Segment 1: Understanding Options w/ Michael Sincere SEGMENT BEGINS AT 04:40 In this exciting, highly illuminating segment, economist/investor Jerry Robinson is joined by someone he has long admired. Best-selling author, MarketWatch columnist, and freelance writer...
At 21 years old, Tim Grittani decided to stop playing poker and making sports bets and, instead, started trading stocks for a living. Within three years, he was able to turn $1,500 into $1 million by trading penny stocks.
According to a CNNMoney profile on the 24-year-old trader, Grittani began this highly risky trading strategy when he was a senior finance major at Marquette University in Milwaukee. He had been playing poker and even scored a $9,000 win from a sports bet earlier in college, but he eventually lost the whole thing and quit gambling (so to speak). He tried his hand at stock trading and, within three months, was negative $1,300. Grittani decided it was time to get outside help.
Grittani searched the internet for guidance on stock trading until he came across Tim Sykes, who is famous for turning his Bar Mitzvah gift money of $12,000 into millions while in college. Sykes, who made his millions trading penny stocks, now shares his trading strategies through his newsletter and instructional video lessons and is considered a penny stock guru.
So if a trader can lose his shirt, why trade penny stocks in the first place? It is common knowledge that many penny stocks are part of the “pump-and-dump” schemes aimed at promoting certain penny stocks through email campaigns, message boards, and blogs, in order to pump up the price. Once the stock reaches a certain level, the scammers will dump their position in the stock, sending the price plummeting, while profiting from the scheme.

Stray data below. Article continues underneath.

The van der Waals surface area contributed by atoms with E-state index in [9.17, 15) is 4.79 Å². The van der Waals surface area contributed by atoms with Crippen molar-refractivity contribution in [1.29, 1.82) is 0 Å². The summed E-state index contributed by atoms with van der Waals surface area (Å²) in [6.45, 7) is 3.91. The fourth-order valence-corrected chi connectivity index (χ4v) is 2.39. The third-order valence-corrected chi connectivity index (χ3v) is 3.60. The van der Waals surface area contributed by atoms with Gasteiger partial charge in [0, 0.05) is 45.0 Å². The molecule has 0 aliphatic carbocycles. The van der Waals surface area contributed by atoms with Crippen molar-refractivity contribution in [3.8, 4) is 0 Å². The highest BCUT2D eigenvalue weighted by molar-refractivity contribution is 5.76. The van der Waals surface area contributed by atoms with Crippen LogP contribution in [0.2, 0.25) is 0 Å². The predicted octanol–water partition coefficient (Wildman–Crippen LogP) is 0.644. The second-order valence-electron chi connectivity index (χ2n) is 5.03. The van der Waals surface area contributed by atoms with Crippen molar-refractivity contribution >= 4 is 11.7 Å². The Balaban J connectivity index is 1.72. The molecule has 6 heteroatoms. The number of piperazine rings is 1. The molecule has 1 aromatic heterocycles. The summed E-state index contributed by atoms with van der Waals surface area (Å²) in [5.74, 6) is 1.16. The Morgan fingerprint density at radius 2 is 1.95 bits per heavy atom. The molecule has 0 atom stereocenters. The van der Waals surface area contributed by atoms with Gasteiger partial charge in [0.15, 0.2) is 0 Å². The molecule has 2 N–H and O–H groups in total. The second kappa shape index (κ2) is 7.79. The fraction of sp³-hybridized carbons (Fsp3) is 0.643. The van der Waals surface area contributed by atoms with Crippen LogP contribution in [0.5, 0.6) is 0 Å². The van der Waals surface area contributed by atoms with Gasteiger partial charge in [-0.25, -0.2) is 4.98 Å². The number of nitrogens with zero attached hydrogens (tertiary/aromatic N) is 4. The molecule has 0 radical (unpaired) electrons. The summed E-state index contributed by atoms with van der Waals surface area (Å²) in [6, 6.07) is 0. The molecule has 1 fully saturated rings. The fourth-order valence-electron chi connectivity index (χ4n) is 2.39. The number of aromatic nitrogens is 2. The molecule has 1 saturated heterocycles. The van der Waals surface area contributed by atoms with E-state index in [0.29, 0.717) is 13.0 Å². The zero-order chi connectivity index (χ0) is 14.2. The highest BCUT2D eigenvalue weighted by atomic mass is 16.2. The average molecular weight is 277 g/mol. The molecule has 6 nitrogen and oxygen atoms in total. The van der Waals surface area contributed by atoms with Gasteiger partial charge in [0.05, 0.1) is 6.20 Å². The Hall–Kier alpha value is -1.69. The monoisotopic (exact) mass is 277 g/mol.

But Grittani claims he made his $1 million based on his knowledge of the penny stock market and how the pump-and-dumpers operate, without doing any of the scamming himself.
For example, the trade that officially pushed the value of his portfolio over $1 million was a short bet (betting that the stock price will go down) against a company that had been the target of one of these scams.
He had noticed shares of a company called Nutranomics (Ticker: NNRX) had tripled in just a month. Grittani saw this activity as a classic pump-and-dump pattern. After he detected that the stock began losing the upward momentum, he placed the short trade on the stock. Sure enough, the price dropped nearly 60% in less than 30 minutes, and he pocketed $8,000 on the trade in only ten minutes.
Penny stocks are very thinly traded stocks valued at less than $1 per share (although some may trade for up to $5). They are usually not traded on the major exchanges like the NYSE, but instead are traded over-the-counter through OTCBB and pink sheets. Due to their low capitalization and illiquid nature, penny stocks are highly speculative and traders should be prepared for the possibility of losing their entire investment.
Penny stock guru, Tim Sykes, told CNNMoney:
I think it’s [penny stock trading] mainly for people who are gamblers, but at casinos you play with low odds. With penny stocks, there are patterns that are very predictable.
Using those very patterns, Grittani earned his largest profit with a quick trade of Fannie Mae (Ticker: FNMA). While there wasn’t a particular news catalyst that caused him to look at the mortgage giant, Grittani noticed increased volume and activity that suggested the stock would plummet and then bounce back. Through a combination of long and short trades, he earned $215,000 in one day.
Learn more about Tim Sykes Penny Stock picks here.